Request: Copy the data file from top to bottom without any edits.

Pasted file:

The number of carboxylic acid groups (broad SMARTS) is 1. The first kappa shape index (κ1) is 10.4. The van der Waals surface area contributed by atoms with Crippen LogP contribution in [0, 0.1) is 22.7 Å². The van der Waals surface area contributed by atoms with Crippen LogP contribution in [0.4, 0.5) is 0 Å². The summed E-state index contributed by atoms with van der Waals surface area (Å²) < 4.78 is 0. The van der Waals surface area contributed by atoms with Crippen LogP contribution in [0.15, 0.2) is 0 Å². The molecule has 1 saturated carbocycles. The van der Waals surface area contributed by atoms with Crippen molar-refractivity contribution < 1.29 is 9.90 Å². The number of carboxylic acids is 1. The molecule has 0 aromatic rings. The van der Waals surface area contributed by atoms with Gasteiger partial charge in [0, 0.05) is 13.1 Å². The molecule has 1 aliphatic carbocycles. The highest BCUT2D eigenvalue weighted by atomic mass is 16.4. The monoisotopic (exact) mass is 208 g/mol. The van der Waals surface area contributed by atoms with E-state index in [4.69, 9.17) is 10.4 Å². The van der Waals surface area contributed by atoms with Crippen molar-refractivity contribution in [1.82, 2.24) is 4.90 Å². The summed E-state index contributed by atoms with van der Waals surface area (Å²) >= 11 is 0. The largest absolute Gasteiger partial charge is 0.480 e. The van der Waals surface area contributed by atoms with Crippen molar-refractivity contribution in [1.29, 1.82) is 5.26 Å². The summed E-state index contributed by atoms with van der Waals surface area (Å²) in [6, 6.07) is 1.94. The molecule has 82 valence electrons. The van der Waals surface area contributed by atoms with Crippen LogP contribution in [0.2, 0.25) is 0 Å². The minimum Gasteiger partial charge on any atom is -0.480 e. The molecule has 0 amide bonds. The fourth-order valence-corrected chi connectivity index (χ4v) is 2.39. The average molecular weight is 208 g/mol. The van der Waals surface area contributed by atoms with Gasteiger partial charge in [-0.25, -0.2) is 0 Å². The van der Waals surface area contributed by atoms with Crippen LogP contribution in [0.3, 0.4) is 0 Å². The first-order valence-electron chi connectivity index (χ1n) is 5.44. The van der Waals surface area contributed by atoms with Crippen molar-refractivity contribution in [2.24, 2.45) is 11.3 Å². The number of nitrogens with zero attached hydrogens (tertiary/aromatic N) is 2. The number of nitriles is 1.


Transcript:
The number of carboxylic acid groups (broad SMARTS) is 1. The first kappa shape index (κ1) is 10.4. The van der Waals surface area contributed by atoms with Crippen LogP contribution in [0, 0.1) is 22.7 Å². The van der Waals surface area contributed by atoms with Crippen LogP contribution in [0.4, 0.5) is 0 Å². The summed E-state index contributed by atoms with van der Waals surface area (Å²) < 4.78 is 0. The van der Waals surface area contributed by atoms with Crippen LogP contribution in [0.15, 0.2) is 0 Å². The molecule has 1 saturated carbocycles. The van der Waals surface area contributed by atoms with Crippen molar-refractivity contribution < 1.29 is 9.90 Å². The number of carboxylic acids is 1. The molecule has 0 aromatic rings. The van der Waals surface area contributed by atoms with Gasteiger partial charge in [0, 0.05) is 13.1 Å². The molecule has 1 aliphatic carbocycles. The highest BCUT2D eigenvalue weighted by atomic mass is 16.4. The monoisotopic (exact) mass is 208 g/mol. The van der Waals surface area contributed by atoms with E-state index in [4.69, 9.17) is 10.4 Å². The van der Waals surface area contributed by atoms with Crippen molar-refractivity contribution in [1.82, 2.24) is 4.90 Å². The summed E-state index contributed by atoms with van der Waals surface area (Å²) >= 11 is 0. The largest absolute Gasteiger partial charge is 0.480 e. The van der Waals surface area contributed by atoms with Crippen molar-refractivity contribution in [1.29, 1.82) is 5.26 Å². The summed E-state index contributed by atoms with van der Waals surface area (Å²) in [6, 6.07) is 1.94. The molecule has 82 valence electrons. The van der Waals surface area contributed by atoms with Crippen LogP contribution in [0.2, 0.25) is 0 Å². The minimum Gasteiger partial charge on any atom is -0.480 e. The molecule has 0 amide bonds. The fourth-order valence-corrected chi connectivity index (χ4v) is 2.39. The average molecular weight is 208 g/mol. The van der Waals surface area contributed by atoms with Gasteiger partial charge in [-0.25, -0.2) is 0 Å². The van der Waals surface area contributed by atoms with Crippen LogP contribution in [0.3, 0.4) is 0 Å². The first-order valence-electron chi connectivity index (χ1n) is 5.44. The van der Waals surface area contributed by atoms with Crippen molar-refractivity contribution in [2.24, 2.45) is 11.3 Å². The number of nitrogens with zero attached hydrogens (tertiary/aromatic N) is 2. The number of nitriles is 1.